Editor's note: As part of our partnership with PBS's Nightly Business Report, TheStreet's Bryan Ashenberg joined NBR Tuesday (watch video and read transcript here) to discuss stocks with breakout potential.
As earnings season has come to a close, we are taking this opportunity to highlight three of our Breakout Stocks model portfolio holdings. These names represent small- and mid-cap stocks that are in various stages of their stock lifecycles. One company boasts a successful turnaround story and plenty of room for further growth. The second is a company in the midst of righting the ship, and the third is in the earlier stages of a turnaround.
First up is
Kansas City Southern
. The company operates rail-freight transportation services in the U.S., Mexico and Panama. We are convinced that the company is capable of lowering its costs while capitalizing on emerging growth opportunities, including a revitalized Mexican rail business. In addition, its improving balance sheet may even be able to support a dividend beginning in 2012.
Management has commented that Mexico is "the new China," and Kansas City Southern is the sole rail operator out of the growing Port of Lazaro Cardenas. According to management, labor rates between China and Mexico have been converging, with recent labor rates in China only 15% below those in Mexico.
Shipping costs are significantly higher out of China, leading many manufacturers toward the trend of "near sourcing" and resulting in a shift of production to Mexico. While its Lazaro business still accounts for a smaller part of the company's revenue, we are pleased to see new engines of growth to power this rail company forward.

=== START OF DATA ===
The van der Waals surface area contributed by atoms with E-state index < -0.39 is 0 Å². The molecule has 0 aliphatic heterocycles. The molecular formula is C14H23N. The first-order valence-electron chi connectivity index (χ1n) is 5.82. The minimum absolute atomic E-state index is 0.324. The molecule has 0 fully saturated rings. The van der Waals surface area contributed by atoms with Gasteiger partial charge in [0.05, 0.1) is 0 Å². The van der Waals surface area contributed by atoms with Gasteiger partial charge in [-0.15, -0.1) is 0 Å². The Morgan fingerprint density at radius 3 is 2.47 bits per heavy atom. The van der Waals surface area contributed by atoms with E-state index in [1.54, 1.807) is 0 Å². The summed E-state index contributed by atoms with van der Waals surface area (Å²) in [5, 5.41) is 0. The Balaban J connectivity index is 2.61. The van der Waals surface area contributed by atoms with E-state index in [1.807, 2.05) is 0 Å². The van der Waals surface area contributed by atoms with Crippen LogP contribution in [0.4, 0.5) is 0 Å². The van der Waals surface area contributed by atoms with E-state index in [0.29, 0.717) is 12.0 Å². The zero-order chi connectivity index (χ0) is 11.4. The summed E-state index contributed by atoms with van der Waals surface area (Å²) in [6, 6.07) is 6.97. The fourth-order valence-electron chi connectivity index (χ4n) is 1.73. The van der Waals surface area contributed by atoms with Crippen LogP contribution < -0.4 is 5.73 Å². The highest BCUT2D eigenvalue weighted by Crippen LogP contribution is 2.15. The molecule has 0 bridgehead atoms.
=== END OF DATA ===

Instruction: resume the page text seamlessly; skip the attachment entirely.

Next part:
is the second largest equipment rental company in North America and is primed to benefit from a resurgence in the rental market for heavy equipment.
Heavily weighted to the industrial/non-construction market, RSC is beginning to see improvement in its key growth catalysts, which are rental volumes and rates, higher utilization of its equipment, and an increase in used equipment prices. Rental rates saw their first positive year-over-year quarterly comparisons over the past three years in the recently reported first quarter. We continue to believe that the stock will narrow its valuation gap relative to its historical norms as demand from its end-markets picks up.
The last name is
California Pizza Kitchen
( CPKI), a premium-casual restaurant chain that is a leader in the retail premium pizza category as well as the frozen grocery marketplace.
Management has been executing on its plan to control costs in 2011, while leveraging and enhancing its brand and building sustainable traffic. Recent menu changes have ousted lower-selling items in favor of higher-margin offerings. The focus is less on near-term growth, and more on righting the company before it starts to power up the growth engines.
The company's recent results have been encouraging. Separately, as of April 2010, the board of directors authorized management to consider strategic alternatives, including the sale of the company. The two co-founders of the company are older than 65, and between them, they own 16% of the shares. A possible sale is never a good enough reason to own a stock, and this case is no different. However, we would be pleased if we were lucky enough to still own the stock should a premium offer be made for the shares. The stock's discounted valuation makes for an interesting risk-reward scenario.
In keeping with TSC's editorial policy, Bryan Ashenberg doesn't own or short individual stocks. He also doesn't invest in hedge funds or other private investment partnerships. He appreciates your feedback;
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